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Study Group with Arnon Mishkin: Measuring and Shaping Public Opinion in a Polarized America

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By Institute of Politics

Wednesday, September 15, 2021 5:00pm

Arnon Mishkin

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Wednesday, September 15, 2021 5:00pm

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Join us on Wednesday, September 15 at 5:00pm ET for a Study Group with IOP Resident Fellow Arnon Mishkin. Arnon Mishkin has led the Fox News election night decision team since 2008, leveraging election day voter polling, sample precincts, and actual vote results to estimate results of all statewide and congressional contests. He has worked as part of the team since 1998, and directed its coverage in the historic 2020 presidential election.

 “America is Divided” has become a truism: Americans follow different media, they admire different types of leaders, and they often embrace different “facts” based on their partisan leanings. Arguably, polarization has been the foundation of American politics for much of our history. Much of it centers on race – manifest in the Civil War, Reconstruction, Jim Crow, the Civil Rights eras, and the social unrest of today. But it is also evident in the urban-rural divide, since the arguments over federalism that were at the core of the original Constitutional Convention and continue in debates about the Electoral College and the nature of the US Senate.

Most every successful Republican and Democratic campaign through 2020 has followed a variant of this framework. It has landed us in a place no one expected: two separate realities—Republican vs. Democratic, rural vs. urban, masked vs. unmasked—living in bubbles where we only meet those with whom we are in basic agreement within a nation where we are all divided. It has both affected and been affected by all elements of the political system: campaigns, voting laws and processes, and media coverage of campaigns and elections. With our unique perspective from four decades of involvement in the analysis of polling and election results, we propose this proposed study group to put this polarization into its historical context and to identify the confluence of economic, legal, media, and structural factors that have fueled it. 

From Bull Run and Bull Connor to “Build the Wall,” and “Defund the Police: How Nixon’s “Southern Strategy” Solidified the Definition of the American Political Map: The polarization of America characterizes almost all elections post-1964. We will review those elections focusing on two core themes: The “Goldwater/Wallace vote” that turned the southern states Republican, and how the populist movements (Ross Perot, Pat Buchanan, and Donald Trump) manifest themselves in presidential election campaigns. We will focus on America’s cleavage along racial, urban, and sectarian grounds, culminating and what the impact is. Our focus is on patterns from both the actual results, as well as from voter polls conducted by media.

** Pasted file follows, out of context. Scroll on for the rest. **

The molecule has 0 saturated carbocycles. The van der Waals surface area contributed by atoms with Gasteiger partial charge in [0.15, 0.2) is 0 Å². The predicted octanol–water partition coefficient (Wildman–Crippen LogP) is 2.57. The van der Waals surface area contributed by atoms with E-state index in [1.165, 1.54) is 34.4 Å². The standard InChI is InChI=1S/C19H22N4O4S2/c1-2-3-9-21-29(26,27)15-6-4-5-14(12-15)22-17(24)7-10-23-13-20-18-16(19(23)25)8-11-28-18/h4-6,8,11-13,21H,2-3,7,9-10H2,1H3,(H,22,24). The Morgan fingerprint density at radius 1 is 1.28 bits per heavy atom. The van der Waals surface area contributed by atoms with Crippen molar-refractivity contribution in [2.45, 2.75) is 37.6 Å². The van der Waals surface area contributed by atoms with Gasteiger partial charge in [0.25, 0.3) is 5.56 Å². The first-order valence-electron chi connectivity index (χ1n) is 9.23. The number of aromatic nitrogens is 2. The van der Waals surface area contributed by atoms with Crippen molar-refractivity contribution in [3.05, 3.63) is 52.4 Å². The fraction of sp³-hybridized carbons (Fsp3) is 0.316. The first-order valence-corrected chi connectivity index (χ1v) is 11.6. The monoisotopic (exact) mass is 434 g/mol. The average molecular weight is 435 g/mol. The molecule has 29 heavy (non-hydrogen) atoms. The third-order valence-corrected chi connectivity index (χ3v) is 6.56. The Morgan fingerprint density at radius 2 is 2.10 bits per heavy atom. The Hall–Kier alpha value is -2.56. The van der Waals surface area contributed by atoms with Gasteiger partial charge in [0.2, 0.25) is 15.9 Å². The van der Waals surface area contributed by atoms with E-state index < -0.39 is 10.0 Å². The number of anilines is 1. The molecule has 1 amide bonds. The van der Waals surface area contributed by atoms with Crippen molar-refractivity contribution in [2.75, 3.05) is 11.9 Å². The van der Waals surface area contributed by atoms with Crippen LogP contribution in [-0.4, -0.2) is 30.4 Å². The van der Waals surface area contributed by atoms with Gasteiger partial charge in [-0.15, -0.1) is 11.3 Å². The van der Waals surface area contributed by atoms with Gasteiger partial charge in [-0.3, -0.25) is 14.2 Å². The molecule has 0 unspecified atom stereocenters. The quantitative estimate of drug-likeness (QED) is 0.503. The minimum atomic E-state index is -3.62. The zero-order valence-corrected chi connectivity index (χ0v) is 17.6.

*The Institute of Politics is strictly observing all HKS COVID health and safety protocols. HKS buildings are closed to the public and attendance will be limited to the room capacity. You will be asked to show a Harvard ID prior to entry and doors to the space will open 10 minutes before the start time. Unvaccinated persons should make every effort to practice social distancing. Everyone must wear a mask indoors. No eating or drinking is permitted at indoor events.

*RSVP by 12:00pm ET by Tuesday, 9/14. You must register through this form and a limited number of seats will be allocated for in-person participation. We will notify you the evening before the study group via your Harvard email whether you will be joining in-person or via Zoom. 

*AUDIENCE: These conversations are open to members of the Harvard community. Please RSVP with a valid Harvard email address.

*OFF-THE-RECORD: In keeping with our long tradition at the IOP to ensure honest and candid discussions of politics, all IOP study groups are off-the-record.

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